Unfortunately, there are many who do not have access to community or social bonds. In particular, I want to talk about those for whom stigma has forged the walls of isolation from community. The process of stigmatization is, in a very basic sense, the production of the “other.” According to an article by Bruce G. Link and Jo C. Phelan in The Lancet entitled “Stigma and Public Health”, there are three forms of discrimination that are part of the process of creating stigma. The first two are familiar: (1) direct, intentional discriminatory treatment and (2) structural bias that happens on the systemic level. To the extent that someone is either intentionally excluded or systemically excluded, it is easy to understand how stigma poses a barrier to community and connection.
But it’s Link and Phelan’s third form of discrimination that I want to focus on: (3) the subtle and “insidious form of discrimination” that happens due to awkward encounters and heightened sensitivities, based on our own perceptions of how we are perceived by others. We banish ourselves from opportunities for connection because we read social cues telling us we are not welcome; we take ourselves out of the community (or never enter) because it’s just too hard, too awkward, too painful to stay. We go, even before someone “makes” us leave. There are far-reaching consequences, as Link and Phelan point out:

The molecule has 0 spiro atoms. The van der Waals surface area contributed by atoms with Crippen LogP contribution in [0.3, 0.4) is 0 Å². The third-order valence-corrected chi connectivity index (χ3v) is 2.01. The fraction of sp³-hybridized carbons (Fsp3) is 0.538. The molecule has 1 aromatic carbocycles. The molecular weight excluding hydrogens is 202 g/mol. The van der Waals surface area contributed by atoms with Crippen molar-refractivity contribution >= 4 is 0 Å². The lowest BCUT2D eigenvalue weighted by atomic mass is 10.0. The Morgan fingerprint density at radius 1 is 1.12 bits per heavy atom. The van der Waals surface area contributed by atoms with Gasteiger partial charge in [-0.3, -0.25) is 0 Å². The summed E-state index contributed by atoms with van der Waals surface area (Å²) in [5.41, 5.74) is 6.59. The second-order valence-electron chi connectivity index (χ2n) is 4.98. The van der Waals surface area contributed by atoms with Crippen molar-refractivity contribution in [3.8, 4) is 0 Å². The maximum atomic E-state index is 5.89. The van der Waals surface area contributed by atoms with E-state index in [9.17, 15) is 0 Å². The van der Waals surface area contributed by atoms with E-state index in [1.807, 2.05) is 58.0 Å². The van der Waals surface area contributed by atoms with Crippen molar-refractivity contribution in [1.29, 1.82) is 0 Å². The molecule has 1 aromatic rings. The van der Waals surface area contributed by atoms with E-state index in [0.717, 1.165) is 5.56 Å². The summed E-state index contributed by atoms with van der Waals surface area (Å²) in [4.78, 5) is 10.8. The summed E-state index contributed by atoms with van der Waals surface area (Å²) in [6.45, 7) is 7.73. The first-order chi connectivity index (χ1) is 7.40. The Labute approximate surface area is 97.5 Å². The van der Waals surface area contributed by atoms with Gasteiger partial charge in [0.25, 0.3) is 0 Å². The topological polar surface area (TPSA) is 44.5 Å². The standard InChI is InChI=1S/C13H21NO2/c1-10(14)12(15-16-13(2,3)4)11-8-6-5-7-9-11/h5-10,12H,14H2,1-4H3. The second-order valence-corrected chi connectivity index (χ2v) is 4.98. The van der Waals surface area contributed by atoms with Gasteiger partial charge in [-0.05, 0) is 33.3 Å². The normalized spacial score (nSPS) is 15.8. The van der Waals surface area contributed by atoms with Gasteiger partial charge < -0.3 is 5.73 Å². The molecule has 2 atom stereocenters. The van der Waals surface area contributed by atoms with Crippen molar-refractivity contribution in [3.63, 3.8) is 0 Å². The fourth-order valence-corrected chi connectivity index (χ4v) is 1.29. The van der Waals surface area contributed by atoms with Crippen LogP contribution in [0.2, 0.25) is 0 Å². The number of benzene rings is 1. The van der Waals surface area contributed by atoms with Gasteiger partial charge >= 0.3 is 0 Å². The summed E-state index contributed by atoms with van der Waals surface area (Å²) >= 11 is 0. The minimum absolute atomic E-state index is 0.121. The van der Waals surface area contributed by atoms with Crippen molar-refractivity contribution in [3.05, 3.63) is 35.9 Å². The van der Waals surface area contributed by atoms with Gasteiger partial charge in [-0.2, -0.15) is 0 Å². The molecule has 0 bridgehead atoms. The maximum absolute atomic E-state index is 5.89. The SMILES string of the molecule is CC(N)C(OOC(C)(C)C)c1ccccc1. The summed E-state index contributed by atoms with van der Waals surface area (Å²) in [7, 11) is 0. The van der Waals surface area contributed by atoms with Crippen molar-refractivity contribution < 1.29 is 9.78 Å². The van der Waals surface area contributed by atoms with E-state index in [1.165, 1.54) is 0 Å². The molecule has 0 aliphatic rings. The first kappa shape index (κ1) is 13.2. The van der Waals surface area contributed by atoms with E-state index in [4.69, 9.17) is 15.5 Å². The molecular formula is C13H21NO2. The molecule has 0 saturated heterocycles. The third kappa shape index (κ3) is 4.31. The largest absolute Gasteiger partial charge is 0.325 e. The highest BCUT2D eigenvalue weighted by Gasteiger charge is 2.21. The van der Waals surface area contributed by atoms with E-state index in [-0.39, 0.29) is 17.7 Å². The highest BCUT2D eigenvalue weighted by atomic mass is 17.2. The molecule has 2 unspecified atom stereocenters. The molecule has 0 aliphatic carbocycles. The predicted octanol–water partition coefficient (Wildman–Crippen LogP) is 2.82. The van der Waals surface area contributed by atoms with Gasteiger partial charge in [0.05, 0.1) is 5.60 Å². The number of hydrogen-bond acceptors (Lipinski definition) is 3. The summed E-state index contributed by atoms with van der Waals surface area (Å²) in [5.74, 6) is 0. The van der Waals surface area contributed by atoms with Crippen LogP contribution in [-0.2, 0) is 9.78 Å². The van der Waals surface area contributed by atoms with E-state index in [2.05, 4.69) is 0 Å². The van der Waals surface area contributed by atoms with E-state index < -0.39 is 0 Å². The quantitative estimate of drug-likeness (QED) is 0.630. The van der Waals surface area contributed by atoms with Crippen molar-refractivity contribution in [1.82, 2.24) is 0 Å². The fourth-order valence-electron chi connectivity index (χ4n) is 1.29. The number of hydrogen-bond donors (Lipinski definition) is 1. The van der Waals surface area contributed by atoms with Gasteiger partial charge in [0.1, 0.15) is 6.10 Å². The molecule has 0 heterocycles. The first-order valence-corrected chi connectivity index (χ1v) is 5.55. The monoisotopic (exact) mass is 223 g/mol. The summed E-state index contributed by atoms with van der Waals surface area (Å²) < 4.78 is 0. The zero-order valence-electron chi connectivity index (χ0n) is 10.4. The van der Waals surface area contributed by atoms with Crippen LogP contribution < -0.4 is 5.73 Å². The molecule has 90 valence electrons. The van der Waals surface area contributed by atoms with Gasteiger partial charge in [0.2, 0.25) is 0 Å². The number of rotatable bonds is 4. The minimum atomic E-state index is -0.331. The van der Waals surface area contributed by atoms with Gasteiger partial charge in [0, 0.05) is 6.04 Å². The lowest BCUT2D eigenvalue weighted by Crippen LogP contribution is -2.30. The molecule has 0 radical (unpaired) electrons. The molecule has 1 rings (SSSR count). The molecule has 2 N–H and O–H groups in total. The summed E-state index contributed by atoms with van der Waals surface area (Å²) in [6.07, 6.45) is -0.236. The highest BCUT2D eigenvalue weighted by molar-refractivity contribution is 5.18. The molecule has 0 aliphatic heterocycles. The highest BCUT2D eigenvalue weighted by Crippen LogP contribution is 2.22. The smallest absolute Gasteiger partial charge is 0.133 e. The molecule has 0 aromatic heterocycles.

“The result may be strained and uncomfortable social interactions, more constricted social networks, a compromised quality of life, low self-esteem, depressive symptoms, unemployment, and loss of income.”
I’m betting that this third type of discrimination is frequently overlooked in its effects on health. Many think of it as the “fault” of the stigmatized individual or group. One can almost picture the shoulder shrugs and furrowed brows: “Geez, what’s her problem?” “No one said he had to leave.”